Sarah: Even most of the humor was rooted in their relationships, making most of the laughs warm-hearted. I loved when Patty screamed “GET OUT OF MY FRIEND, GHOST” before viciously slapping Abby, and when Holtzmann offered them all new weapons after the group got jilted by the mayor. And speaking of Holtzmann, Kate McKinnon is an angel who stole literally every scene she blessed with her presence.
Max: McKinnon’s going to be huge off this movie and she just BRINGS it. Like beyond just some amazing line deliveries (her calling Kevin “a big ol’ robot” is the best joke in the whole movie), she has this really wonderful physicality. I liked her weird little dance after they have their first run in with the Eldridge Mansion ghost. There seemed to be a lot of handwringing over whether Leslie Jones was just going to be some kind of stereotype or something, but I dug how Patty as a character is just rooted in being super loyal to her new friends and that she brought some more grounded expertise to the team.
Sarah: The only line that soured me a little was, “we’re scientists…and Patty.” I do think they could have been a touch more mindful when forming these characters’ identities, but each woman definitely shined individually on screen. The irony that their antagonist was kind of the embodiment of all that white male nerd rage that boiled up at the cast announcement was the cherry on top, especially considering the other male lead was basically a sexy stack of meat and “Mike Hat” jokes.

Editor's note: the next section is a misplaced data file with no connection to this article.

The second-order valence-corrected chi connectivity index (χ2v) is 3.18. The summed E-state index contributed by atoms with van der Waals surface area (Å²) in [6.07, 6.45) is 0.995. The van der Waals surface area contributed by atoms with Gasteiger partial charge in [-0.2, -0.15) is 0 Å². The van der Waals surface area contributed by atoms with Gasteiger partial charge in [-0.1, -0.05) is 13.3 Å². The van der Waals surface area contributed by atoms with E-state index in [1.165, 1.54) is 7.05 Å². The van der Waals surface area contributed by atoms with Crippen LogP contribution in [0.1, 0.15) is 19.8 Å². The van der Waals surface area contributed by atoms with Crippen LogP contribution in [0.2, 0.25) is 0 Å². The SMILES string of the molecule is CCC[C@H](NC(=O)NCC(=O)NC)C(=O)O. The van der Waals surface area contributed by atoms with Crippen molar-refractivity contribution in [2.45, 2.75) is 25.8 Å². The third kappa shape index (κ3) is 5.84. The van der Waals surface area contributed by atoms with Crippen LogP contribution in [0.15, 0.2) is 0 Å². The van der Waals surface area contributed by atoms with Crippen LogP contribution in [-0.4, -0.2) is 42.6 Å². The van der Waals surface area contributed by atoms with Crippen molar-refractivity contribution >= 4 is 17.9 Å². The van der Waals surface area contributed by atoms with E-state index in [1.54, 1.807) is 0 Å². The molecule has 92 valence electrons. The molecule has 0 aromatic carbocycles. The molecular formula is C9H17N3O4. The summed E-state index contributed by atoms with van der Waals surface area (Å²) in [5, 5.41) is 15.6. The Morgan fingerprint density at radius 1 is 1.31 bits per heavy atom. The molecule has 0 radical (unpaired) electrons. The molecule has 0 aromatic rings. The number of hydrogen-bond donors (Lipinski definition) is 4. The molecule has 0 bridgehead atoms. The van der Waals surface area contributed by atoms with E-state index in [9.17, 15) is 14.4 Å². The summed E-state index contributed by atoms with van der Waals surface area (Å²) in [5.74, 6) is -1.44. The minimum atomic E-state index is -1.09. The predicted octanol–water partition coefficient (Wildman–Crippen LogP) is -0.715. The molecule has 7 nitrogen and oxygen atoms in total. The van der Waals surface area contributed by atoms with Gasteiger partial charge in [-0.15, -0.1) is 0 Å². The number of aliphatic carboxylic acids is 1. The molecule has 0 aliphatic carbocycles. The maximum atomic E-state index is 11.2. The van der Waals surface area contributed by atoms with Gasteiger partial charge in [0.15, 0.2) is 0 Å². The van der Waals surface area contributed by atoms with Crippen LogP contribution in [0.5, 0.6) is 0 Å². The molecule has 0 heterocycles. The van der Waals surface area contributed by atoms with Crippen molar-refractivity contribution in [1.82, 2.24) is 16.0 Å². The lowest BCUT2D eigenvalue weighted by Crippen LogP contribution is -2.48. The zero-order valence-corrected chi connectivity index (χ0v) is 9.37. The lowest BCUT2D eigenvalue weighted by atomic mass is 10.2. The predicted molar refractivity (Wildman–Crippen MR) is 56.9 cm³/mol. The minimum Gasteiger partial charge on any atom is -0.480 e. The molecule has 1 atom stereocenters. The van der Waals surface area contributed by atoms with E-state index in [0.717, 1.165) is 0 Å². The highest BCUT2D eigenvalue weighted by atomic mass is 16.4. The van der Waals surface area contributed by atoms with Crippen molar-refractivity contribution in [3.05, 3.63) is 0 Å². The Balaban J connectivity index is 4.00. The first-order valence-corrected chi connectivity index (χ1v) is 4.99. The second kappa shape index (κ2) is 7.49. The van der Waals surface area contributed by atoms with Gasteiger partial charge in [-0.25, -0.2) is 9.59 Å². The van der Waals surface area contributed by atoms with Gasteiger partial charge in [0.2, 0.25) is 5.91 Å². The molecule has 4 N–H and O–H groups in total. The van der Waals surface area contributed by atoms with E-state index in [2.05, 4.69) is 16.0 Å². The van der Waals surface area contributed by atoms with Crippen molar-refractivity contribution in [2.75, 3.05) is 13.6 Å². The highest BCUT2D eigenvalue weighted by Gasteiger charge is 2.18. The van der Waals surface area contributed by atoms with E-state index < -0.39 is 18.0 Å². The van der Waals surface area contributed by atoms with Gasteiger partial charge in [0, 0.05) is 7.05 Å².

Max: Rowan, as a villain, is kind of one-note but no more so than, say, Janosz from Ghostbusters II. And I feel like that’s kind of the point? He’s this weird disturbed loner who doesn’t have anyone. The bit when he’s giving his big villain speech about how he’s been bullied all his life, how THEY would never understand, and Abby is just like “uh, we get shit on nonstop, actually,” was great. Rowan’s an irredeemable psychopath and, oh yeah, all the ghosts in this movie are straight up evil murderers.
Sarah: You know, I kind of dug that the first ghost they encountered was a Lizzie Borden type with her own Vigo the Carpathian painting (#girlpower). I actually had some flashbacks to when I saw the original films as a wee lass during some of the scarier parts. It can be jarring getting wigged out in the middle of a comedy.
Max: I thought all the ghost designs were really cool. They really needed to have interesting, visually distinct monsters for this, and the Eldridge Mansion ghost, the rock concert demon, etc were all super strong conceptually.
Sarah: The only real misstep in the film for me was some of the editing. You can tell they filmed a HELL of a lot more than they were able to show on screen (which makes me pine for a director’s cut), especially when Rowan/Kevin set up the National Guard for what was clearly going to be a dance number.